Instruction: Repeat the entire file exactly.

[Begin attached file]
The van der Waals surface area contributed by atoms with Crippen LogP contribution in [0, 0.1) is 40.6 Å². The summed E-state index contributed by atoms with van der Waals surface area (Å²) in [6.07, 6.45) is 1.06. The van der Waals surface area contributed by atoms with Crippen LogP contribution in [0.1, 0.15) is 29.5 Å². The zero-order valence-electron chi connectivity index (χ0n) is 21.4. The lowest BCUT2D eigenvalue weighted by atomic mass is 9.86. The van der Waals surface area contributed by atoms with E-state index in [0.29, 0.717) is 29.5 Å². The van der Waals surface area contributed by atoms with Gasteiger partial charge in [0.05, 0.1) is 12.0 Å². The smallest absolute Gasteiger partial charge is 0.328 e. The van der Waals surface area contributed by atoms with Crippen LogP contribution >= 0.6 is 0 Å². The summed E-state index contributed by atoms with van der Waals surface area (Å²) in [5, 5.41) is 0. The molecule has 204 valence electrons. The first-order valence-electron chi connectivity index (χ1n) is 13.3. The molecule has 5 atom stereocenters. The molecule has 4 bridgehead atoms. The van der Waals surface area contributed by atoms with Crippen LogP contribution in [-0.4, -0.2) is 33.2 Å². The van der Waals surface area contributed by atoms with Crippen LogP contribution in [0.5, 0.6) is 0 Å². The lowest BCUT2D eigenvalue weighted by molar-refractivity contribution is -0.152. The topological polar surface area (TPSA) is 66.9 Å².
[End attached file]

The van der Waals surface area contributed by atoms with Crippen LogP contribution in [0, 0.1) is 40.6 Å². The summed E-state index contributed by atoms with van der Waals surface area (Å²) in [6.07, 6.45) is 1.06. The van der Waals surface area contributed by atoms with Crippen LogP contribution in [0.1, 0.15) is 29.5 Å². The zero-order valence-electron chi connectivity index (χ0n) is 21.4. The lowest BCUT2D eigenvalue weighted by atomic mass is 9.86. The van der Waals surface area contributed by atoms with E-state index in [0.29, 0.717) is 29.5 Å². The van der Waals surface area contributed by atoms with Gasteiger partial charge in [0.05, 0.1) is 12.0 Å². The smallest absolute Gasteiger partial charge is 0.328 e. The van der Waals surface area contributed by atoms with Crippen LogP contribution >= 0.6 is 0 Å². The summed E-state index contributed by atoms with van der Waals surface area (Å²) in [5, 5.41) is 0. The molecule has 204 valence electrons. The first-order valence-electron chi connectivity index (χ1n) is 13.3. The molecule has 5 atom stereocenters. The molecule has 4 bridgehead atoms. The van der Waals surface area contributed by atoms with Crippen LogP contribution in [-0.4, -0.2) is 33.2 Å². The van der Waals surface area contributed by atoms with Crippen LogP contribution in [0.5, 0.6) is 0 Å². The lowest BCUT2D eigenvalue weighted by molar-refractivity contribution is -0.152. The topological polar surface area (TPSA) is 66.9 Å².